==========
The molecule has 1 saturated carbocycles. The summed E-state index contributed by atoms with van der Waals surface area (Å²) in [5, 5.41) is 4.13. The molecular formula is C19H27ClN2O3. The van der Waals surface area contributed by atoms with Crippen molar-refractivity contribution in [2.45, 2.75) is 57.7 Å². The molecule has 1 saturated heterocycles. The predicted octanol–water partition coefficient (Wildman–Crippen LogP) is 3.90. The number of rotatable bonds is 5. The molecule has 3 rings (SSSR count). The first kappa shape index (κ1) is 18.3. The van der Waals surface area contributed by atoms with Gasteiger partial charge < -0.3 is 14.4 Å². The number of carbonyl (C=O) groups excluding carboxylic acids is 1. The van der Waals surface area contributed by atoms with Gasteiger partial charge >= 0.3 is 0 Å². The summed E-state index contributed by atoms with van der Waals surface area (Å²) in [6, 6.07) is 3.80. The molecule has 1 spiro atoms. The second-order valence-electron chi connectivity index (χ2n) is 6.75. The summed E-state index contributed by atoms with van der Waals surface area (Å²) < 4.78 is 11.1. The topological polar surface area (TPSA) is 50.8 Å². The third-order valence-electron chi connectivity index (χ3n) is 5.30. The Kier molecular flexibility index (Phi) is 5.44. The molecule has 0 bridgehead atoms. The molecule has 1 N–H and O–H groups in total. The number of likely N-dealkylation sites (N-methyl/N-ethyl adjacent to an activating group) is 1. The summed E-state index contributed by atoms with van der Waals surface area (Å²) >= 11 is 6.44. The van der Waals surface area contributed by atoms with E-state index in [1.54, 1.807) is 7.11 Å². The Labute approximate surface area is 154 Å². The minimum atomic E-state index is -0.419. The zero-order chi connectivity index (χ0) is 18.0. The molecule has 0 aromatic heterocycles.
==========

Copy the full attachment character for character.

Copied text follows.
The molecule has 1 saturated carbocycles. The summed E-state index contributed by atoms with van der Waals surface area (Å²) in [5, 5.41) is 4.13. The molecular formula is C19H27ClN2O3. The van der Waals surface area contributed by atoms with Crippen molar-refractivity contribution in [2.45, 2.75) is 57.7 Å². The molecule has 1 saturated heterocycles. The predicted octanol–water partition coefficient (Wildman–Crippen LogP) is 3.90. The number of rotatable bonds is 5. The molecule has 3 rings (SSSR count). The first kappa shape index (κ1) is 18.3. The van der Waals surface area contributed by atoms with Gasteiger partial charge < -0.3 is 14.4 Å². The number of carbonyl (C=O) groups excluding carboxylic acids is 1. The van der Waals surface area contributed by atoms with Gasteiger partial charge >= 0.3 is 0 Å². The summed E-state index contributed by atoms with van der Waals surface area (Å²) in [6, 6.07) is 3.80. The molecule has 1 spiro atoms. The second-order valence-electron chi connectivity index (χ2n) is 6.75. The summed E-state index contributed by atoms with van der Waals surface area (Å²) < 4.78 is 11.1. The topological polar surface area (TPSA) is 50.8 Å². The third-order valence-electron chi connectivity index (χ3n) is 5.30. The Kier molecular flexibility index (Phi) is 5.44. The molecule has 0 bridgehead atoms. The molecule has 1 N–H and O–H groups in total. The number of likely N-dealkylation sites (N-methyl/N-ethyl adjacent to an activating group) is 1. The summed E-state index contributed by atoms with van der Waals surface area (Å²) >= 11 is 6.44. The van der Waals surface area contributed by atoms with E-state index in [1.54, 1.807) is 7.11 Å². The Labute approximate surface area is 154 Å². The minimum atomic E-state index is -0.419. The zero-order chi connectivity index (χ0) is 18.0. The molecule has 0 aromatic heterocycles.